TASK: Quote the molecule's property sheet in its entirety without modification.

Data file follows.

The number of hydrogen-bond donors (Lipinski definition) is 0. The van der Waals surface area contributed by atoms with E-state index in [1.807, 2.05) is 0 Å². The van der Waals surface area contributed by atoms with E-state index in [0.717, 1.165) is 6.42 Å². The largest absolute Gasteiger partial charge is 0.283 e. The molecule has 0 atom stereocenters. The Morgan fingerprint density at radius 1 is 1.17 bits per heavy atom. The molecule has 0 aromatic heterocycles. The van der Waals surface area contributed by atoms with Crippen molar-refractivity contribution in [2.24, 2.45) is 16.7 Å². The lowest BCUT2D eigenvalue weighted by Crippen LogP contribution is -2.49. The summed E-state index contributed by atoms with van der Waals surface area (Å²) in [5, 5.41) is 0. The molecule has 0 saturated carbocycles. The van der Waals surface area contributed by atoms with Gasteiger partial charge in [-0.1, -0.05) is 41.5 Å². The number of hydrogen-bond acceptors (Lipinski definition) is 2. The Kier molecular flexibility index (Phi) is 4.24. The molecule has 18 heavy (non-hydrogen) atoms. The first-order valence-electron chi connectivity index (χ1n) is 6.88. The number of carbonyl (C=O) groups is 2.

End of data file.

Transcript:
The number of hydrogen-bond donors (Lipinski definition) is 0. The van der Waals surface area contributed by atoms with E-state index in [1.807, 2.05) is 0 Å². The van der Waals surface area contributed by atoms with E-state index in [0.717, 1.165) is 6.42 Å². The largest absolute Gasteiger partial charge is 0.283 e. The molecule has 0 atom stereocenters. The Morgan fingerprint density at radius 1 is 1.17 bits per heavy atom. The molecule has 0 aromatic heterocycles. The van der Waals surface area contributed by atoms with Crippen molar-refractivity contribution in [2.24, 2.45) is 16.7 Å². The lowest BCUT2D eigenvalue weighted by Crippen LogP contribution is -2.49. The summed E-state index contributed by atoms with van der Waals surface area (Å²) in [5, 5.41) is 0. The molecule has 0 saturated carbocycles. The van der Waals surface area contributed by atoms with Gasteiger partial charge in [-0.1, -0.05) is 41.5 Å². The number of hydrogen-bond acceptors (Lipinski definition) is 2. The Kier molecular flexibility index (Phi) is 4.24. The molecule has 18 heavy (non-hydrogen) atoms. The first-order valence-electron chi connectivity index (χ1n) is 6.88. The number of carbonyl (C=O) groups is 2.